Executive Summaries and Abstracts
Not all documents require an abstract, and most of your class papers won’t. However, all NPS theses must have an abstract, and abstracts are often required for conference papers and articles submitted for publication. Understanding how an abstract is structured can also help you as a researcher. When conducting research, get in the habit of reading abstracts carefully to determine which documents closely fit your research needs. Abstracts are limited in length (often about 200 words), and thus must be very concise, clear statement that convey a few key things:
- The topic and significance of the research
- The research question driving the inquiry
- The methods used to answer the question
- The findings and implications of the research
In order to make your research easier to find by other researchers, it is a good idea to think about what searchable keywords are associated with your project. Make sure to include them in your abstract!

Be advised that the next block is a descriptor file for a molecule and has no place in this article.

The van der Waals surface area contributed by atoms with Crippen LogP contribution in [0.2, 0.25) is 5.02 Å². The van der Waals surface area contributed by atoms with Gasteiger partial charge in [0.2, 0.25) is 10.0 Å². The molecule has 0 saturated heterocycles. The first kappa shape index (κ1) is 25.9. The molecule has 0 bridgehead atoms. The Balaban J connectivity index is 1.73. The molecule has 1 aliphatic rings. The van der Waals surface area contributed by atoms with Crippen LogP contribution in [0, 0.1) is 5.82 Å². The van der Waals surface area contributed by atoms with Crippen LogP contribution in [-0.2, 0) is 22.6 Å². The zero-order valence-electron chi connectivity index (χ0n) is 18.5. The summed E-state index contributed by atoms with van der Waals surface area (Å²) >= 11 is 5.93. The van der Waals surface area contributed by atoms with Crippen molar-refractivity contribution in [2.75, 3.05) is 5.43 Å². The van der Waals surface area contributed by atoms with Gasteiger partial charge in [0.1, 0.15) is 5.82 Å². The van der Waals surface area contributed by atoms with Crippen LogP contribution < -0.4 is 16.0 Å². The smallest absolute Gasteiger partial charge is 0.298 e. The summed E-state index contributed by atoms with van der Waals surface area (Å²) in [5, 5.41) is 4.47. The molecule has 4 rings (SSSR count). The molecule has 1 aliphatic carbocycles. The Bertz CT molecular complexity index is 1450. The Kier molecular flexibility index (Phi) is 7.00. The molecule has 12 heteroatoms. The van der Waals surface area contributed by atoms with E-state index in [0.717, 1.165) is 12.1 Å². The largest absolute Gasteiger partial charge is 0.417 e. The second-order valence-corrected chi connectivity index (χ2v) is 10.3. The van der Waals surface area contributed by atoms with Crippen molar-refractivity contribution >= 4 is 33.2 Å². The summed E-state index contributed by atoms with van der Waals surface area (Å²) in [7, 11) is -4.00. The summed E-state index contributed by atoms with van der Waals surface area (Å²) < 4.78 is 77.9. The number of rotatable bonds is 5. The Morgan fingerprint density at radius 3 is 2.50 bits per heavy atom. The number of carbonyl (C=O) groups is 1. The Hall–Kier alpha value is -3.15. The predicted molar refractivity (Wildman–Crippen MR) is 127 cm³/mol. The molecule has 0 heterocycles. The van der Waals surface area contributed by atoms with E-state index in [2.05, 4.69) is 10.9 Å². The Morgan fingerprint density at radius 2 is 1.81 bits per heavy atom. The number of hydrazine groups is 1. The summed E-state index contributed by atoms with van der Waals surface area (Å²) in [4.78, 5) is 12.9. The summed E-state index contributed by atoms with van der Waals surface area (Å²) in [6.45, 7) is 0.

Executive summaries are longer than abstracts, often running 3–7 pages. Not all theses require them, so check with your advisor or department for guidance. The following links contain further guidance on the difference between the two and on their contents.
Executive Summaries and Abstracts Links
- NPS-specific handout from the GWC and TPO: "Abstracts vs. Executive Summaries"
- Handout (printable): "Abstracts," University of North Carolina Chapel Hill Writing Center
- Handout (printable): "How to Write an Abstract," Phil Koopman, Carnegie Mellon University
- Writing Guide: "Executive Summaries," Colorado State University
- Video (6:35): "Layering Reports - The Executive Summary 1," Zachery Koppleman, Purdue OWL
- Video (5:53): "Layering Reports - The Executive Summary A Closer Look Part 1," Zachery Koppleman, Purdue OWL
- Chapter from a book: "Technical Reports, Executive Summaries, and Abstracts" Robert Shenk, The Naval Institute Guide to Naval Writing